This is the second post in the series of tactics used by addicts and alcoholics to avoid accountability. Accountability is necessary for all of us. People in recovery need to do everything in their power to remain accountable—this will help them deal with temptations and triggers when they come up. Continuing where we left off at number 4.

4. Lying by omission – This is especially challenging for someone who would like a way to justify behaviors that could lead to using. It is real easy to lie by leaving out important details, since it doesn’t really seem like lying at all. It is really easy to simply say, “I forgot” or “I didn’t think it was important” or … well, I think you get the idea. Lying by omission is still lying no matter how you “slice” it, a lie is a lie. Which is your favorite?

5. Vagueness -- this is similar to lying by omission but there are some subtle differences. Being vague is speaking in general terms when you “know” you should be more specific. An example might be, “I was late because I ran into an old friend,” when the truth is “I was late because I ran into an old drinking buddy and we were making plans to get together sometime.” Do you see the difference? You say “an old friend” because you know the truth will lead to an argument. And, the truth will lead to an argument since it is definitely a path to a possible relapse. Some other vague examples might be “I will think about it,” “maybe,” “if I feel like it,” “I guess,” and “I don’t know.” Do any of these sound familiar?

6. Diverting attention away from ourselves – this can be done is a lot of different ways. Some good examples are introducing irrelevant material, nitpicking unimportant details, bringing up old arguments, or distracting the other person with things like questioning the motives of the other person (i.e., “it’s because I’m black” or “you want me to fail, don’t you?). These are just a small representation of the thousands of possibilities. How many of these have you done?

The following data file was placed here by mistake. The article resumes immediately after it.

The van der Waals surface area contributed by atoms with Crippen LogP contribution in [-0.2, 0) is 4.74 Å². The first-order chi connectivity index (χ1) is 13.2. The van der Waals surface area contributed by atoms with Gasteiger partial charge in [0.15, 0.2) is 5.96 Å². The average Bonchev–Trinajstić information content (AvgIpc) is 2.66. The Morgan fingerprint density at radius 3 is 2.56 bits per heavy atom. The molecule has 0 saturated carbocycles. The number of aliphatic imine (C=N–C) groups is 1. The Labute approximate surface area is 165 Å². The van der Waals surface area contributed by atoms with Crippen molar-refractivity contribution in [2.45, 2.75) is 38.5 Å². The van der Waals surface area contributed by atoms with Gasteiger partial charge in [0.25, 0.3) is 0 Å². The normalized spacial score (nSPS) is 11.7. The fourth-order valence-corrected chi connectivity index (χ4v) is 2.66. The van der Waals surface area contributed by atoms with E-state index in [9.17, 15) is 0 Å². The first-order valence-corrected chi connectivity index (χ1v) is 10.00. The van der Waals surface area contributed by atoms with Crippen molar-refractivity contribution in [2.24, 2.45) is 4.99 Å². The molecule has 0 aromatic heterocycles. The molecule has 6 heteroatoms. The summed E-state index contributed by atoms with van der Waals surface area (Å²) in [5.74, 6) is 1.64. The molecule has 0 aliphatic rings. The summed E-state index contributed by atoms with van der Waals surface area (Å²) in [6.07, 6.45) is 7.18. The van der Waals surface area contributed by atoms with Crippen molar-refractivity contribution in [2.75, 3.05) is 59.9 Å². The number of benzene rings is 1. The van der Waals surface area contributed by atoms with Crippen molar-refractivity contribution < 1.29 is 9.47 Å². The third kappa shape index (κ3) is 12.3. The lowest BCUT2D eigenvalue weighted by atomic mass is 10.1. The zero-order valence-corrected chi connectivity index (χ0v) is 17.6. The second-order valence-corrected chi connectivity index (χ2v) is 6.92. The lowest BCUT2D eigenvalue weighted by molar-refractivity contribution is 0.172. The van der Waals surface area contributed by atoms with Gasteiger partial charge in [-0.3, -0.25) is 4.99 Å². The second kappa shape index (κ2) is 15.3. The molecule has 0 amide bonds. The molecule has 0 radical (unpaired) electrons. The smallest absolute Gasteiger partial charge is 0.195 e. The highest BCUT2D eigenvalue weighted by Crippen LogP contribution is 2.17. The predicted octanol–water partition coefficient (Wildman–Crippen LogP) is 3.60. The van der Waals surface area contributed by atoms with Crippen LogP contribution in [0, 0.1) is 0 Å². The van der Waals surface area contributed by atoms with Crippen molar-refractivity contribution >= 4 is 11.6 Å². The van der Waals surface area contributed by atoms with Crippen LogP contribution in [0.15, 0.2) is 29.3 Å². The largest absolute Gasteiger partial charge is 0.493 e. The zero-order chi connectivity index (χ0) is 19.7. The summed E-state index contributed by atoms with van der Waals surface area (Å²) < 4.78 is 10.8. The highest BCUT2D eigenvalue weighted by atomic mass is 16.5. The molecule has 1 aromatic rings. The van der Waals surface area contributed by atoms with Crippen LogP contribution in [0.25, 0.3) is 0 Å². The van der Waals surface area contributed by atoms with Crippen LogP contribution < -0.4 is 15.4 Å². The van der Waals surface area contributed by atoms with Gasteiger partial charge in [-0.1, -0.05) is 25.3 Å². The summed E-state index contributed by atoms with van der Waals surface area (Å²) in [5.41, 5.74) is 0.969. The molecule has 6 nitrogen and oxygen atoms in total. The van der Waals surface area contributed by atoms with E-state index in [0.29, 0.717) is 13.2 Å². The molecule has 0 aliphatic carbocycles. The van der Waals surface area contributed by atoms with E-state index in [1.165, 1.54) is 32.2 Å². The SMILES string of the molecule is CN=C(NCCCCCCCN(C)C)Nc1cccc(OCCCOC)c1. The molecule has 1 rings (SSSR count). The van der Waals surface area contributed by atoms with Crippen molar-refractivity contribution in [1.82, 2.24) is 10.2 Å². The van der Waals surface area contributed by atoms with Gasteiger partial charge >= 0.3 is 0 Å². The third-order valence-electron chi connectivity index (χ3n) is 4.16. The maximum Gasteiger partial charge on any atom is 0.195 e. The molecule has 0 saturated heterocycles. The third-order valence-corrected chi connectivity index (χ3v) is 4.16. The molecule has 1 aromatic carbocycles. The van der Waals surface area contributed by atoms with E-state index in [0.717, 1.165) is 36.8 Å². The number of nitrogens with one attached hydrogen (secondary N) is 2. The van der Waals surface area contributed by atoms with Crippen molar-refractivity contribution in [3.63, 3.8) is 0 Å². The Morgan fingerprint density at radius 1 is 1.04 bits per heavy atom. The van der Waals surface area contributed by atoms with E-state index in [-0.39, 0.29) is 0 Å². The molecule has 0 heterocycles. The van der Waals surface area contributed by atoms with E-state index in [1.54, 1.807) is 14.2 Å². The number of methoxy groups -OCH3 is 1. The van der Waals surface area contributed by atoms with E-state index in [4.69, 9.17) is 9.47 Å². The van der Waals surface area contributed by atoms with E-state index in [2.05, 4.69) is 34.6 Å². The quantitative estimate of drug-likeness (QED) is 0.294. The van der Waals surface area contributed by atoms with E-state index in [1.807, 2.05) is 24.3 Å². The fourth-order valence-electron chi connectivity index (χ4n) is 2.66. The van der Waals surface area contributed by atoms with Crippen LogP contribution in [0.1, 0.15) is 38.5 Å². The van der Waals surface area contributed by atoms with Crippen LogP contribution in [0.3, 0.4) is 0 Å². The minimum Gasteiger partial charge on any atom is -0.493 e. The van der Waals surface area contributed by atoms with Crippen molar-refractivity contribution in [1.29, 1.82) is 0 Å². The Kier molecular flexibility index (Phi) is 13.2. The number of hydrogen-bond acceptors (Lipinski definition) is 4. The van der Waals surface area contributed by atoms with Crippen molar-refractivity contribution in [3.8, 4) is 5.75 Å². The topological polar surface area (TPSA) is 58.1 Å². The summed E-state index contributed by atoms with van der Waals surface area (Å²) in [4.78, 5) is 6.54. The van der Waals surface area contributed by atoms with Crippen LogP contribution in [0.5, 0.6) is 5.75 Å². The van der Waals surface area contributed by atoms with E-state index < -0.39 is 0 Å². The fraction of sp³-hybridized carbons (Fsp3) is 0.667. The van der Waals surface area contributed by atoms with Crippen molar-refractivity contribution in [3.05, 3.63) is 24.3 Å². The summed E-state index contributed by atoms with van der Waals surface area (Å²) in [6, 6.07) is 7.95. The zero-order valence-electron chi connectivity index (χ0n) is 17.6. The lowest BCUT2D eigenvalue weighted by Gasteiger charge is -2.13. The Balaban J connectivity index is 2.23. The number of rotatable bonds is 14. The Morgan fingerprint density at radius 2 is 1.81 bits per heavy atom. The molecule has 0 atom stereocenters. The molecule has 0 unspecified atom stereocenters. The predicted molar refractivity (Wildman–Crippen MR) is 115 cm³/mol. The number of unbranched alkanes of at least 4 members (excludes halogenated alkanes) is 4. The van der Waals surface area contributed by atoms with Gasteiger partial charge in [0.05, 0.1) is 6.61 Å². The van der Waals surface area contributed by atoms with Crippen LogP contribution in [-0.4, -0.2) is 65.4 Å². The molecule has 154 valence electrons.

7. Attempting to confuse others – many of the previous examples could also fall into the category of trying to confuse others. The ways you can confuse others is only limited by your personal creativity. My experience with addicts and alcoholics is they are very creative. :-)

All of the above have some real similarities but also some important differences. One thing they all have in common is they are used on a daily basis by addicts and alcoholics to avoid accountability and continue to drink or use or return to drinking or using.

How have you used any of these? Leave a comment and let us know.



Author's Bio: 

Tim has a masters degree in Mental Health Counseling and is a Certified Alcohol and Drug Counselor. He has 20 years of experience as a therapist working with mental health, addictions, and co-occurring disorders.

Tim states, "I am very passionate about living a balanced, healthy life in recovery since I know the benefits in my life and struggles with additive behaviors."